Some reliance was placed by the defendant's counsel upon the fact that the prohibition of slavery in this territory was in the words, “that slavery, &c., shall be and is hereby forever prohibited.” But the insertion of the word forever can have no legal effect. Every enactment not expressly limited in its

duration continues in force until repealed or abrogated by some competent power, and the use of the word “forever can give to the law no more durable operation. The argument is, that Congress cannot so legislate as to bind the future States formed out of the territory, and that in this instance it has attempted to do so. Of the political reasons which may have induced the Congress to use these words, and which caused them to expect that subsequent Legislatures would conform their action to the then general opinion of the coun. try that it ought to be permanent, this court can take no cognizance.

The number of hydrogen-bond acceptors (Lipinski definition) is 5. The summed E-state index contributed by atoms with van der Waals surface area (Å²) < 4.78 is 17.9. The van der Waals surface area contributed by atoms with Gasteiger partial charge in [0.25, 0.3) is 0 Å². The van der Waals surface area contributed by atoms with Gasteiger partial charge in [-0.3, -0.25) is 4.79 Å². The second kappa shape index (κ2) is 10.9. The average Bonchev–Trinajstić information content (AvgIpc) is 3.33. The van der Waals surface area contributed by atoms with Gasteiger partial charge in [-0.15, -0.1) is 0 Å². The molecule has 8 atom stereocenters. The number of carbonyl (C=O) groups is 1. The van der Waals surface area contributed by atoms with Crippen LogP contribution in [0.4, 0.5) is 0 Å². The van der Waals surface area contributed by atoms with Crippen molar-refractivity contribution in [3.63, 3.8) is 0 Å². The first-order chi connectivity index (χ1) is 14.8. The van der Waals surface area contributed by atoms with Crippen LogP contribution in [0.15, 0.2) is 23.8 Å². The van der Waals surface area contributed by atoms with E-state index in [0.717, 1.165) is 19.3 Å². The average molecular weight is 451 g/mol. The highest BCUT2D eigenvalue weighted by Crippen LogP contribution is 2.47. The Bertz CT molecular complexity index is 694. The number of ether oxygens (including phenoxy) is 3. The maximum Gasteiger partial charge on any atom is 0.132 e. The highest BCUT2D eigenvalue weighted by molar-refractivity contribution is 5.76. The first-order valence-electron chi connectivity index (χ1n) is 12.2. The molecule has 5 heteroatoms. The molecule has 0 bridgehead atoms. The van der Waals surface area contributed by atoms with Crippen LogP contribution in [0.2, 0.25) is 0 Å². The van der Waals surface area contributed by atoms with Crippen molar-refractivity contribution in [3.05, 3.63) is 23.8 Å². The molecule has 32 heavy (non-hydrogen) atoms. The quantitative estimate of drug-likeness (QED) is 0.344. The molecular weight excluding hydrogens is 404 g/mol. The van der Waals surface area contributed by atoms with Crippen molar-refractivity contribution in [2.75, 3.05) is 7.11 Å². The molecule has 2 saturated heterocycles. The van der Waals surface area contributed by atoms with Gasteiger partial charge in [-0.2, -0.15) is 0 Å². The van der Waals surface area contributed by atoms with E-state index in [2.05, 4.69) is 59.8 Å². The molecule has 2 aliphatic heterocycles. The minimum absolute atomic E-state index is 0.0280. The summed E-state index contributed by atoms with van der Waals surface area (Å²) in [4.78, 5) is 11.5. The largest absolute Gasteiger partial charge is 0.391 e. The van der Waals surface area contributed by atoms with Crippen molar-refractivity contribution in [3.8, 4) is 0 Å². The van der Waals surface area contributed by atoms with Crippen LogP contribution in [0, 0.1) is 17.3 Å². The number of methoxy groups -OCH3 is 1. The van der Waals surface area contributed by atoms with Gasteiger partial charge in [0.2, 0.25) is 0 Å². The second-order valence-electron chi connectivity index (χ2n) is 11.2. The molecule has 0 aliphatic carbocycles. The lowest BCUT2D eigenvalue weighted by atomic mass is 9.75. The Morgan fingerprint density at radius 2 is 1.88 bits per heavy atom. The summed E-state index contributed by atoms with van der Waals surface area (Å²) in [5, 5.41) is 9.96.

However fit such considerations are to control the action of Congress, and however reluctant a statesman may be to disturb what has been settled, every law made by Congress may be repealed, and, saving private rights, and public rights gained by States, its repeal is subject to the absolute will of the same power which enacted it. If Congress had enacted that the crime of inurder, committed in this Indian Territory, north of thirty-six degrees thirty minutes, by or on any white man, should forever be punishable with death, it would seem to me an insufficient objection to an indictment, found while it was a Territory, that at some future day States might exist there, and so the law was invalid, because, by its terms, it was to continue in force forever. Such an objection rests upon a misapprehension of the province and power of courts respecting the constitutionality of laws enacted by the Legislature.